Your Monday Briefing: Biden’s Asian Diplomacy

by -8101 Views

World leaders are gathering in Indonesia for the G20 summit, which begins tomorrow.

But first, President Biden and Xi Jinping, China’s top leader, will meet face to face later today for the first time since Biden took office. (They have a long history: The two met as vice presidents. After a 2011 meeting, Biden said he found Xi potentially difficult to manage: “I think we’ve got our hands full with this guy,” he told advisers.)

The meeting will test whether the leaders can halt a downward spiral in relations.

Biden is in a strong position. In defiance of historical precedent, Democrats will maintain control of the U.S. Senate after winning seats in Nevada and Arizona. “I know I’m coming in stronger,” Biden said of the elections, “but I don’t need that.”

And Xi has signaled friendliness. He told the National Committee on U.S.-China Relations that he wanted to “find the right way to get along,” and a Chinese foreign ministry spokesman said that “the U.S. and China should move toward each other, managing and controlling disagreements in a proper way and promoting mutually beneficial cooperation.”

Analysis: “This is in a sense the first superpower summit of the Cold War Version 2.0,” said Evan Medeiros, who was Barack Obama’s top adviser on Asia-Pacific affairs.

The Association of Southeast Asian Nations met last week in Cambodia.

President Biden appeared in person. He told leaders that the U.S. was committed to deepening “peace and prosperity throughout the region,” and he announced a series of initiatives in the region, including efforts to promote electric vehicle use, improve clean-water access and support female entrepreneurs.

But Biden’s efforts to counter China’s rise and promote human rights may face challenges. Cambodia’s government is increasingly suppressing democracy, which officials said Biden discussed. And many members of ASEAN are embracing economic ties with Beijing, despite China’s slowing growth.

At the summit, ASEAN leaders reiterated their strong ties with China while taking pains not to upset Biden. In a joint statement with China, Cambodia reiterated its support for the “One China Policy” — including opposition to independence for Taiwan.

Context: Before the summit, ASEAN elevated its relationship with the U.S. to what is called a comprehensive strategic partnership, putting it on the same footing as China and Australia.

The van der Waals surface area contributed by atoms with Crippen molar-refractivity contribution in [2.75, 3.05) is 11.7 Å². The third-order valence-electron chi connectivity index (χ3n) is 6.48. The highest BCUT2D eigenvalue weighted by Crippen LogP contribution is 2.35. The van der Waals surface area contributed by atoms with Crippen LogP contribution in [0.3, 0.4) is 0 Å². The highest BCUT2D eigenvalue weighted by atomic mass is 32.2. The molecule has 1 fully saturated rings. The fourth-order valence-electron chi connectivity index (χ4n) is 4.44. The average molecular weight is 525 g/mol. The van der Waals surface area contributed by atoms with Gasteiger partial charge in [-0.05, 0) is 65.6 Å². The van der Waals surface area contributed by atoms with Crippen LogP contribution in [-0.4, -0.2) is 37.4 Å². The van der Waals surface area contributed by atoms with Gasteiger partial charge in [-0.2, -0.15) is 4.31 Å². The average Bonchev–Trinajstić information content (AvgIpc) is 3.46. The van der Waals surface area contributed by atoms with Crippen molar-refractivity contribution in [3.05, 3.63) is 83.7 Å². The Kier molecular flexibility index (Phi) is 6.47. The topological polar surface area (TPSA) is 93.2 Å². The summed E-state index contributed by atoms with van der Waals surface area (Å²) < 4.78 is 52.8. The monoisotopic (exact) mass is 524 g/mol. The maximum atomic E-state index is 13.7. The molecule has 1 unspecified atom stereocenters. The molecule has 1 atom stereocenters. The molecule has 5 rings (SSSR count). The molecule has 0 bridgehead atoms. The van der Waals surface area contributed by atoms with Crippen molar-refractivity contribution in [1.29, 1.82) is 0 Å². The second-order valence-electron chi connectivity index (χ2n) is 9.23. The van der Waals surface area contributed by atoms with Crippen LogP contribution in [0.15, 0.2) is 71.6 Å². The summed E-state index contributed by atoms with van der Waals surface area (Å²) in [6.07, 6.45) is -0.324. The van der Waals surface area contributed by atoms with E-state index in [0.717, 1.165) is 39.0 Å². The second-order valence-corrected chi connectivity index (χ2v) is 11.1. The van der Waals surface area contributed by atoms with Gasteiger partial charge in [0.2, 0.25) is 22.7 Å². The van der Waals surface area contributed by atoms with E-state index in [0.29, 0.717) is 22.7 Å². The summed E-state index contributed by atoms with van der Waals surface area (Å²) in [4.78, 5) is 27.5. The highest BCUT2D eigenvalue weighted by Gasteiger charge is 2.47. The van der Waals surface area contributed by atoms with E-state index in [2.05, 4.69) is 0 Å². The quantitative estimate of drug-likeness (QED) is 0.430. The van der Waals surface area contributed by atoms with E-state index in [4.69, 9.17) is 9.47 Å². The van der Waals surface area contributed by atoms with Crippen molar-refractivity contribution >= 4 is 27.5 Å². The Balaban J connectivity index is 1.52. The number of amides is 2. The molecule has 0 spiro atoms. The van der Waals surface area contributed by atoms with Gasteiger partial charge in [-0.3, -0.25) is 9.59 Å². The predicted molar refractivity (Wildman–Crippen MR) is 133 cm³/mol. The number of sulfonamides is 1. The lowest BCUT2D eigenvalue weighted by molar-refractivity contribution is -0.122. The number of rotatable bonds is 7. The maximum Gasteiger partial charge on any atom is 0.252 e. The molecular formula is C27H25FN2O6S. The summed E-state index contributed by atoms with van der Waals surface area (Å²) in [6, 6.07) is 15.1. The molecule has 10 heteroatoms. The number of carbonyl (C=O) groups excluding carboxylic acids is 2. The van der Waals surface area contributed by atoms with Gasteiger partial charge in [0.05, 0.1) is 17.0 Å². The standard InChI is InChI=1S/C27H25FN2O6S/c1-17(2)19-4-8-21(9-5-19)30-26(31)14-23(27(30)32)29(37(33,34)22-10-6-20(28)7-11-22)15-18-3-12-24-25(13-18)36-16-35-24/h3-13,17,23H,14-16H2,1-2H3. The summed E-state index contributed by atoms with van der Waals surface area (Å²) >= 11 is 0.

India: The U.S. sees the world’s largest democracy as crucial to detaching global supply chains from the clutches of its unpredictable adversaries.

The city of Kherson is back under Ukrainian control, after more than eight months of Russian occupation.

The city’s infrastructure is severely damaged, and water, power and food are in short supply. The danger has not passed: Bomb squads are clearing explosives, and Russian soldiers may not have fully withdrawn. Still, the mood is infectious, our correspondents write. Residents celebrated, cheering as they embraced Ukrainian soldiers.

And the advance on Kherson may reinvigorate and energize Ukraine’s army. Some analysts predict a lull in fighting could come with a difficult winter, but Ukraine is showing no signs of stopping its advance or allowing the war to settle into a stalemate.

Analysis: The victory is a bitter blow to Russia. Just a few weeks ago, President Vladimir Putin declared the Kherson region a part of Russia forever. His proxy administrators tried to stamp out Ukrainian culture and language, but residents said the Russification efforts “just didn’t work.”

What’s next: In the east, the battle for Donetsk rages.

Art: Banksy unveiled a mural in Borodyanka, a town near Kyiv that was one of the first places hit by Russian airstrikes.

In the early 1900s, a Japanese man moved to Washington State in search of a better life — but soon afterward the state banned “aliens” from leasing land. That’s when a member of the Yakama Nation allowed the man’s family, the Inabas, to farm a portion of his own land. After the U.S. government interned the Japanese American family, another Yakama man carved out a parcel so the Inabas could rebuild their farm.

Now, more than 100 years later, their bond remains strong, forged by farming and mutual aid through discrimination and hate.

Nepal is fighting deforestation. And it’s winning.

More than 40 years ago, the government gave large swaths of national forest to local communities in a radical effort to protect the trees. Now, community-managed forests account for more than a third of Nepal’s forest cover, which has grown by about 22 percent since 1988.

“When the forests were common property, people abused them,” an expert said. “Now, you’ve got the community saying, ‘No, you don’t go there!’ So, the trees are coming back.”

The challenge now is to protect this fragile recovery from the timber mafia, poachers and nature itself. Locals have also adapted: Many have moved on from subsistence farming to alternatives like beekeeping and profitable crops like dragon fruit and strawberries.


No More Posts Available.

No more pages to load.